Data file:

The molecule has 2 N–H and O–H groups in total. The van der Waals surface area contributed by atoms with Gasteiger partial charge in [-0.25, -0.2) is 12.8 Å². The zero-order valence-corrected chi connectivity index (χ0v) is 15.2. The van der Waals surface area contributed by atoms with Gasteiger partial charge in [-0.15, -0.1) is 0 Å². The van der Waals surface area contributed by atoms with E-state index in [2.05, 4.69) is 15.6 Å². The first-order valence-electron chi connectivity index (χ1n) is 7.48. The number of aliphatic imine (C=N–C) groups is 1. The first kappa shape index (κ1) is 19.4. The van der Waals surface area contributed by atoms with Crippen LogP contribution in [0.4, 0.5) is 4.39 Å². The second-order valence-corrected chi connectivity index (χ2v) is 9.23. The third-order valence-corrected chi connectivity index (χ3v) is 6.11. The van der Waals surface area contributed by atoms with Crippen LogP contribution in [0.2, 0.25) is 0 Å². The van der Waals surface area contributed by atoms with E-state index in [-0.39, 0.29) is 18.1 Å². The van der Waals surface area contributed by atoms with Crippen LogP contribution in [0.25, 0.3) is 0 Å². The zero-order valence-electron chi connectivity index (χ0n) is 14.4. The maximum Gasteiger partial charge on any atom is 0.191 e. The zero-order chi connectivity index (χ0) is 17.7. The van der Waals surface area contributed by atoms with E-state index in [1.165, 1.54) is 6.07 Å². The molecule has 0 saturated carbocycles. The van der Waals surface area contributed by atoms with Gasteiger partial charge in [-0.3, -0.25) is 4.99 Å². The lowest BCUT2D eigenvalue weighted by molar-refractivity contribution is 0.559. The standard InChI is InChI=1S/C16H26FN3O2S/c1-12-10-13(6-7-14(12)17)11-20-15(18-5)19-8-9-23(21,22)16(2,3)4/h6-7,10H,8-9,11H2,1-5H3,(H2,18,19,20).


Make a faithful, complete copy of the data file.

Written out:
The molecule has 2 N–H and O–H groups in total. The van der Waals surface area contributed by atoms with Gasteiger partial charge in [-0.25, -0.2) is 12.8 Å². The zero-order valence-corrected chi connectivity index (χ0v) is 15.2. The van der Waals surface area contributed by atoms with Gasteiger partial charge in [-0.15, -0.1) is 0 Å². The van der Waals surface area contributed by atoms with E-state index in [2.05, 4.69) is 15.6 Å². The first-order valence-electron chi connectivity index (χ1n) is 7.48. The number of aliphatic imine (C=N–C) groups is 1. The first kappa shape index (κ1) is 19.4. The van der Waals surface area contributed by atoms with Crippen LogP contribution in [0.4, 0.5) is 4.39 Å². The second-order valence-corrected chi connectivity index (χ2v) is 9.23. The third-order valence-corrected chi connectivity index (χ3v) is 6.11. The van der Waals surface area contributed by atoms with Crippen LogP contribution in [0.2, 0.25) is 0 Å². The van der Waals surface area contributed by atoms with E-state index in [-0.39, 0.29) is 18.1 Å². The van der Waals surface area contributed by atoms with Crippen LogP contribution in [0.25, 0.3) is 0 Å². The zero-order valence-electron chi connectivity index (χ0n) is 14.4. The maximum Gasteiger partial charge on any atom is 0.191 e. The zero-order chi connectivity index (χ0) is 17.7. The van der Waals surface area contributed by atoms with E-state index in [1.165, 1.54) is 6.07 Å². The molecule has 0 saturated carbocycles. The van der Waals surface area contributed by atoms with Gasteiger partial charge in [-0.3, -0.25) is 4.99 Å². The lowest BCUT2D eigenvalue weighted by molar-refractivity contribution is 0.559. The standard InChI is InChI=1S/C16H26FN3O2S/c1-12-10-13(6-7-14(12)17)11-20-15(18-5)19-8-9-23(21,22)16(2,3)4/h6-7,10H,8-9,11H2,1-5H3,(H2,18,19,20).